D.C. & FEDERAL AFFAIRS
“Fiscal cliff” may jeopardize
support of the Chesapeake
Clean Water Blueprint.
Will Federal Help for Bay Restoration
Fall Off the Cliff?
DOUG SIGLIN/CBF STAFF
The District Enlists Market to Help
with Polluted Runoff
The federal government’s support of the
Chesapeake Clean Water Blueprint will
almost certainly be reduced after Congress
and the President decide how to deal—or
not—with the coming “fiscal cliff.”
The District of Columbia is close to imple-
menting an innovative approach to manag-
ing polluted runoff in accordance with
the Chesapeake Clean Water Blueprint.
finalized, developers “disturbing” any site of
more than 5,000-square feet—about one-ninth of an acre—will have a legal obligation
to retain 1.2 inches of stormwater from the
site’s hard surfaces through infiltration, storage for non-potable reuse, or evaporation
and transpiration. Moreover, renovation projects on buildings whose footprint is larger
than 5,000-square feet will need to retain
eight-tenths of an inch of stormwater if the
cost of the renovation exceeds 50 percent of
the structure’s value.
The “fiscal cliff” is shorthand for a number of
actions that will happen automatically at the
end of 2012 if Congress and the President
fail to take action. In that event, several temporary tax reductions will expire, and most
domestic spending will be cut an average of
8. 2 percent starting in January. The combined impact of the tax hikes and spending
cuts is over $500 billion.
Pollution generated by the District’s
620,000 residents, as well as its millions of
commuters and visitors, flows off its hard
surfaces—43 percent of D.C.’s land area—
into the Anacostia and Potomac Rivers, and
ultimately the Chesapeake Bay. Airborne
pollution from as far away as Ohio and
Kentucky also becomes part of the mix. The
widespread distribution of the pollution
makes control on both public and private
Many economists and business leaders
believe that the economy will suffer if the
United States hurdles over the fiscal cliff.
Congress and the President may try to work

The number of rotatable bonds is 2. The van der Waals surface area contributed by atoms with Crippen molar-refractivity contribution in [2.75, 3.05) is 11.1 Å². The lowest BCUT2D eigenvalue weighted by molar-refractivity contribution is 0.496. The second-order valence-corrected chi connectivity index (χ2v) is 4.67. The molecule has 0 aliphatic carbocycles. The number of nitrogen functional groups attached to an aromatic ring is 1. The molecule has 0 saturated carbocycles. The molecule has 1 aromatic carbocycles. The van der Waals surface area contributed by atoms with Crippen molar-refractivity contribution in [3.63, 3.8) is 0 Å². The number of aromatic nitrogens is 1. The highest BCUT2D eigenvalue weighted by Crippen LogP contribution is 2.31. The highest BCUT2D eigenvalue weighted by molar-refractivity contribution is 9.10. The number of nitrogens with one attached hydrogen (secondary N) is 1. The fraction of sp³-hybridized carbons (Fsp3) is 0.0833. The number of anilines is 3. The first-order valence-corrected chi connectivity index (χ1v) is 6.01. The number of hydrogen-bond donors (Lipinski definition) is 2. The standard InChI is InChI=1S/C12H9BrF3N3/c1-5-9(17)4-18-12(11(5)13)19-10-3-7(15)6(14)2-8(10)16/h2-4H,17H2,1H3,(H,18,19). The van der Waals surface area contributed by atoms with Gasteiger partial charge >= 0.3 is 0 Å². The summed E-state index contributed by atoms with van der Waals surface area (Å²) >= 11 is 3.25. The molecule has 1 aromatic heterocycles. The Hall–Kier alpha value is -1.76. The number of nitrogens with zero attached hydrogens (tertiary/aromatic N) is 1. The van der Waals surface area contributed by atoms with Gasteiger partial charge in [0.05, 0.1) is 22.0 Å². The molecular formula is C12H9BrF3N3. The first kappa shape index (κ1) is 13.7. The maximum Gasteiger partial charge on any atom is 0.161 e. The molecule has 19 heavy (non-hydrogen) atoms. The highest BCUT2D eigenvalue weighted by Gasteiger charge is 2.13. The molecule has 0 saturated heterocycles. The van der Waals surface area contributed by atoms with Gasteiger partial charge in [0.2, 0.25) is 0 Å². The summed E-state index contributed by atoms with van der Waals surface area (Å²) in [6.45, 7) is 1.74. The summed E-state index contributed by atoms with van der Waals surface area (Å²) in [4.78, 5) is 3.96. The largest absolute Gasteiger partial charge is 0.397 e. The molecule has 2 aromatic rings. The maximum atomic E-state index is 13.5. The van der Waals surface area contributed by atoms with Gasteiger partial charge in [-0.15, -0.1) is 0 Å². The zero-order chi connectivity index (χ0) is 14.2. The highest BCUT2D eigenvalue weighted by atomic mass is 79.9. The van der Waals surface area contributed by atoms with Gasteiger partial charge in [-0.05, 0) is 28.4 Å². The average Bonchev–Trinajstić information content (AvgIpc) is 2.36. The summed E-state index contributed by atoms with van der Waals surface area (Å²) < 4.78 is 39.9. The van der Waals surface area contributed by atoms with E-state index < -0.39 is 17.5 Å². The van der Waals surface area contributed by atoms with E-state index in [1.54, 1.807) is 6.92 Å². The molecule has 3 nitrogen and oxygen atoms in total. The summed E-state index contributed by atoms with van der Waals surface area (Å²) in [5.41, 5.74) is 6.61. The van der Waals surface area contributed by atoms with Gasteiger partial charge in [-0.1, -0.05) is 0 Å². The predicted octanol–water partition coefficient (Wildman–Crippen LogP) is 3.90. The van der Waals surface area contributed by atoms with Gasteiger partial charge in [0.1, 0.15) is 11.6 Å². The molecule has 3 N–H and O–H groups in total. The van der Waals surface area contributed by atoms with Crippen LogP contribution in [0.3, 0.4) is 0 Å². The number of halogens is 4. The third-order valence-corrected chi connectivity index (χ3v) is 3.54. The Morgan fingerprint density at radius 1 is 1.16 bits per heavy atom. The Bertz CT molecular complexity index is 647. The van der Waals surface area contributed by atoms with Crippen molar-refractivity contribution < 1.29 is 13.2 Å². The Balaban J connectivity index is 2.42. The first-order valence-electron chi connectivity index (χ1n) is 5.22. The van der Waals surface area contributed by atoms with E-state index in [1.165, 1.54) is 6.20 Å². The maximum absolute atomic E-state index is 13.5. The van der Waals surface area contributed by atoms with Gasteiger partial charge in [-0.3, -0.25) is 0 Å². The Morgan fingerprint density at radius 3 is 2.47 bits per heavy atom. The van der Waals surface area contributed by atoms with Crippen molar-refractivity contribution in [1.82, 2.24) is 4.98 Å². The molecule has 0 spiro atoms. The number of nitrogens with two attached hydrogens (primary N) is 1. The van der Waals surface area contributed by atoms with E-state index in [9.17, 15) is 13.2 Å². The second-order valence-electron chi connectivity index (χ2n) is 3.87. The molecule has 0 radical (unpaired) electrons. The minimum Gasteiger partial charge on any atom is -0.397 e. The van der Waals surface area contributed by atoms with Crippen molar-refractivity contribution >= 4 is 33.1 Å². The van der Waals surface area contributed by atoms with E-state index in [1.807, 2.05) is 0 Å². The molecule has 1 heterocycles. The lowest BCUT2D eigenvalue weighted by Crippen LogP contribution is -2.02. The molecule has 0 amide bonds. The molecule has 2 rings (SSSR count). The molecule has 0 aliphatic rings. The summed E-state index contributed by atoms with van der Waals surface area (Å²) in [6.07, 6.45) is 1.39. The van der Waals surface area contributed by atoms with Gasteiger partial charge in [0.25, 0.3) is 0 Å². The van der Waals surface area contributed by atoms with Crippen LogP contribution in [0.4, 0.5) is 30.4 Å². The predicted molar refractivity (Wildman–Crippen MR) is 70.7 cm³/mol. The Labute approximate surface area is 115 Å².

out a more rational revenue and spending
deal in the post-election “lame duck” session
and will almost certainly take it up when the
new Congress reconvenes.
The District agreed to an aggressive
approach to controlling runoff in a plan
negotiated last year with EPA. One element
of the approach is increasing requirements
on private redevelopment projects to keep
most stormwater on site rather than run-
ning off through gutters and pipes and into
nearby streams. Once the new rules are
The innovative part of the new approach is its
encouragement of a private market for runoff
credits. Up to one-half of the legal obligations
noted above will be able to be met off site by
buying credits from other District retention
projects not subject to regulation, or that
have exceeded their requirements. By allow-
ing this regulatory flexibility, city environ-
mental officials hope to ease compliance and
also achieve other sustainability goals (envi-
ronmental, economic, and social), such as
increasing green jobs and providing green
infiltration space in poorer neighborhoods.
uVisit ddoe.dc.gov/proposedstormwaterrule or
contact Brian Van Wye at the D.C. Department
of the Environment ( Brian.Van Wye@dc.gov) for
more information on the District’s new runoff
Like other federal programs, federal agency
activities to support Chesapeake Bay restoration are likely to shrink under both the automatic cuts and a more targeted approach.
Federal agencies have some discretion in
dividing the automatic cuts among their programs, and they have developed contingency
implementation plans that have not been
made public. Important items such as the
Clean Water State Revolving Fund (which
helps to finance local water projects) and
National Restoration and Conservation
Service agricultural conservation staff and
programs will be affected. Smaller grant programs for community conservation efforts
and demonstration projects may or may not
be eliminated completely.
DOUG SIGLIN/CBF STAFF
Pollution generated by the District’s 620,000 residents flows off hard surfaces into the Potomac and
Anacostia Rivers. A new approach to controlling runoff includes a requirement that redevelopment
projects keep most of the stormwater runoff on site.
CBF will be working with friends in Congress
and the federal agencies to try to hold on to
as much federal support for the Chesapeake
Clean Water Blueprint as we can.
uFor more information on how CBF is working at
the federal level to protect and restore the Bay, visit
cbf.org/dc or call 202/544-2232.